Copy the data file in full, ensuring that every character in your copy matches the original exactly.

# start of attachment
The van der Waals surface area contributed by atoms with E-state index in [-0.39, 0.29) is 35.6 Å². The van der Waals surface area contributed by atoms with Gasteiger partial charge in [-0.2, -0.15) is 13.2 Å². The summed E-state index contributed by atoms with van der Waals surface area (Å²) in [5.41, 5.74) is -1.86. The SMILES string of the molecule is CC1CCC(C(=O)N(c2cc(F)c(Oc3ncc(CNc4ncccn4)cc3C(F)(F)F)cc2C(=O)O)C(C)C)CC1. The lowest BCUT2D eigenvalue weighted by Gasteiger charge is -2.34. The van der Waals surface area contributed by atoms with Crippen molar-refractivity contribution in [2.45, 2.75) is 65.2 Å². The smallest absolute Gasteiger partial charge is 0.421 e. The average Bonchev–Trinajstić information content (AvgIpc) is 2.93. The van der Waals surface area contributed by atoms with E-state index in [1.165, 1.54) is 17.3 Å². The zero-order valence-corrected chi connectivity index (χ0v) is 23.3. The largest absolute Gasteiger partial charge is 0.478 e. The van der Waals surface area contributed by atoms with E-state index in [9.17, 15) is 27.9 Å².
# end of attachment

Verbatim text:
The van der Waals surface area contributed by atoms with E-state index in [-0.39, 0.29) is 35.6 Å². The van der Waals surface area contributed by atoms with Gasteiger partial charge in [-0.2, -0.15) is 13.2 Å². The summed E-state index contributed by atoms with van der Waals surface area (Å²) in [5.41, 5.74) is -1.86. The SMILES string of the molecule is CC1CCC(C(=O)N(c2cc(F)c(Oc3ncc(CNc4ncccn4)cc3C(F)(F)F)cc2C(=O)O)C(C)C)CC1. The lowest BCUT2D eigenvalue weighted by Gasteiger charge is -2.34. The van der Waals surface area contributed by atoms with Crippen molar-refractivity contribution in [2.45, 2.75) is 65.2 Å². The smallest absolute Gasteiger partial charge is 0.421 e. The average Bonchev–Trinajstić information content (AvgIpc) is 2.93. The van der Waals surface area contributed by atoms with E-state index in [1.165, 1.54) is 17.3 Å². The zero-order valence-corrected chi connectivity index (χ0v) is 23.3. The largest absolute Gasteiger partial charge is 0.478 e. The van der Waals surface area contributed by atoms with E-state index in [9.17, 15) is 27.9 Å².